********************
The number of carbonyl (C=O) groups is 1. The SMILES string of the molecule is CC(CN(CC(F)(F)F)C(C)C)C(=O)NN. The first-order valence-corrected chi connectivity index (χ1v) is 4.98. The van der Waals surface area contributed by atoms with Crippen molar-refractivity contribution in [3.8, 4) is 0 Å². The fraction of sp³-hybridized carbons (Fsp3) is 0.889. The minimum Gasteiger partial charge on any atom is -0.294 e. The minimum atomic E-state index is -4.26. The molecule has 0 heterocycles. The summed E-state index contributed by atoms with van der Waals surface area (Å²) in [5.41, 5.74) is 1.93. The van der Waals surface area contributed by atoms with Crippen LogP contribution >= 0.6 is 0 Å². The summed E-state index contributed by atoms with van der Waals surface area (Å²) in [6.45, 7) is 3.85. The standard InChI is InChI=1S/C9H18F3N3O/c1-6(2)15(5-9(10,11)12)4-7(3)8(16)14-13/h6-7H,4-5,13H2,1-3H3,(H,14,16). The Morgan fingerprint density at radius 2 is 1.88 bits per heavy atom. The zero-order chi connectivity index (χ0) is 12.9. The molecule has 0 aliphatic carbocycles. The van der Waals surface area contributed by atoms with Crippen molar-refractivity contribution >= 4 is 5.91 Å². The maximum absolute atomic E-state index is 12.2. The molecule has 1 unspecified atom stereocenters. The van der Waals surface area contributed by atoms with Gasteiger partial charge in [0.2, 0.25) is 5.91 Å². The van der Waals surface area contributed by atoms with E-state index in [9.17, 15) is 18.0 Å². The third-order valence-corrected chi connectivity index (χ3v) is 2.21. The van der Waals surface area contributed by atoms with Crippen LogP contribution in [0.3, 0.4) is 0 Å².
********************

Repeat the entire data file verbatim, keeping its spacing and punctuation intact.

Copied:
The number of carbonyl (C=O) groups is 1. The SMILES string of the molecule is CC(CN(CC(F)(F)F)C(C)C)C(=O)NN. The first-order valence-corrected chi connectivity index (χ1v) is 4.98. The van der Waals surface area contributed by atoms with Crippen molar-refractivity contribution in [3.8, 4) is 0 Å². The fraction of sp³-hybridized carbons (Fsp3) is 0.889. The minimum Gasteiger partial charge on any atom is -0.294 e. The minimum atomic E-state index is -4.26. The molecule has 0 heterocycles. The summed E-state index contributed by atoms with van der Waals surface area (Å²) in [5.41, 5.74) is 1.93. The van der Waals surface area contributed by atoms with Crippen LogP contribution >= 0.6 is 0 Å². The summed E-state index contributed by atoms with van der Waals surface area (Å²) in [6.45, 7) is 3.85. The standard InChI is InChI=1S/C9H18F3N3O/c1-6(2)15(5-9(10,11)12)4-7(3)8(16)14-13/h6-7H,4-5,13H2,1-3H3,(H,14,16). The Morgan fingerprint density at radius 2 is 1.88 bits per heavy atom. The zero-order chi connectivity index (χ0) is 12.9. The molecule has 0 aliphatic carbocycles. The van der Waals surface area contributed by atoms with Crippen molar-refractivity contribution >= 4 is 5.91 Å². The maximum absolute atomic E-state index is 12.2. The molecule has 1 unspecified atom stereocenters. The van der Waals surface area contributed by atoms with Gasteiger partial charge in [0.2, 0.25) is 5.91 Å². The van der Waals surface area contributed by atoms with E-state index in [9.17, 15) is 18.0 Å². The third-order valence-corrected chi connectivity index (χ3v) is 2.21. The van der Waals surface area contributed by atoms with Crippen LogP contribution in [0.3, 0.4) is 0 Å².